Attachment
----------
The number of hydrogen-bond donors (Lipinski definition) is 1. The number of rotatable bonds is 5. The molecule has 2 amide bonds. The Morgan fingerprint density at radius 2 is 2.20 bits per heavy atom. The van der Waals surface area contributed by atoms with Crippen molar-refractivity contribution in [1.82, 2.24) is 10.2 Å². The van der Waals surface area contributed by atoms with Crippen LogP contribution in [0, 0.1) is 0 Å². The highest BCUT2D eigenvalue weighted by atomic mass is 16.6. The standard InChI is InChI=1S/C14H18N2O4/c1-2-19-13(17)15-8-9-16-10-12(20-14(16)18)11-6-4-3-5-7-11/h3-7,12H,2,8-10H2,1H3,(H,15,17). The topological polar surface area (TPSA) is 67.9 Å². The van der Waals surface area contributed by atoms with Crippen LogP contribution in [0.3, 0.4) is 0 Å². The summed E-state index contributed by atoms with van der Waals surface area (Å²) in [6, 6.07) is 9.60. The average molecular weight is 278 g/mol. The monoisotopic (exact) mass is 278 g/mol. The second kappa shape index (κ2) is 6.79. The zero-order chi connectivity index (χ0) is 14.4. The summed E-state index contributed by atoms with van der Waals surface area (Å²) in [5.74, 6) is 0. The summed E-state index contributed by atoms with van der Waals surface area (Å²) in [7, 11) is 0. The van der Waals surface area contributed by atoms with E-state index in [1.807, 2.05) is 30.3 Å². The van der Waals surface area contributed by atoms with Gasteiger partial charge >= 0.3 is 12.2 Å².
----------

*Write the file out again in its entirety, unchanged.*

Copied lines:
The number of hydrogen-bond donors (Lipinski definition) is 1. The number of rotatable bonds is 5. The molecule has 2 amide bonds. The Morgan fingerprint density at radius 2 is 2.20 bits per heavy atom. The van der Waals surface area contributed by atoms with Crippen molar-refractivity contribution in [1.82, 2.24) is 10.2 Å². The van der Waals surface area contributed by atoms with Crippen LogP contribution in [0, 0.1) is 0 Å². The highest BCUT2D eigenvalue weighted by atomic mass is 16.6. The standard InChI is InChI=1S/C14H18N2O4/c1-2-19-13(17)15-8-9-16-10-12(20-14(16)18)11-6-4-3-5-7-11/h3-7,12H,2,8-10H2,1H3,(H,15,17). The topological polar surface area (TPSA) is 67.9 Å². The van der Waals surface area contributed by atoms with Crippen LogP contribution in [0.3, 0.4) is 0 Å². The summed E-state index contributed by atoms with van der Waals surface area (Å²) in [6, 6.07) is 9.60. The average molecular weight is 278 g/mol. The monoisotopic (exact) mass is 278 g/mol. The second kappa shape index (κ2) is 6.79. The zero-order chi connectivity index (χ0) is 14.4. The summed E-state index contributed by atoms with van der Waals surface area (Å²) in [5.74, 6) is 0. The summed E-state index contributed by atoms with van der Waals surface area (Å²) in [7, 11) is 0. The van der Waals surface area contributed by atoms with E-state index in [1.807, 2.05) is 30.3 Å². The van der Waals surface area contributed by atoms with Gasteiger partial charge >= 0.3 is 12.2 Å².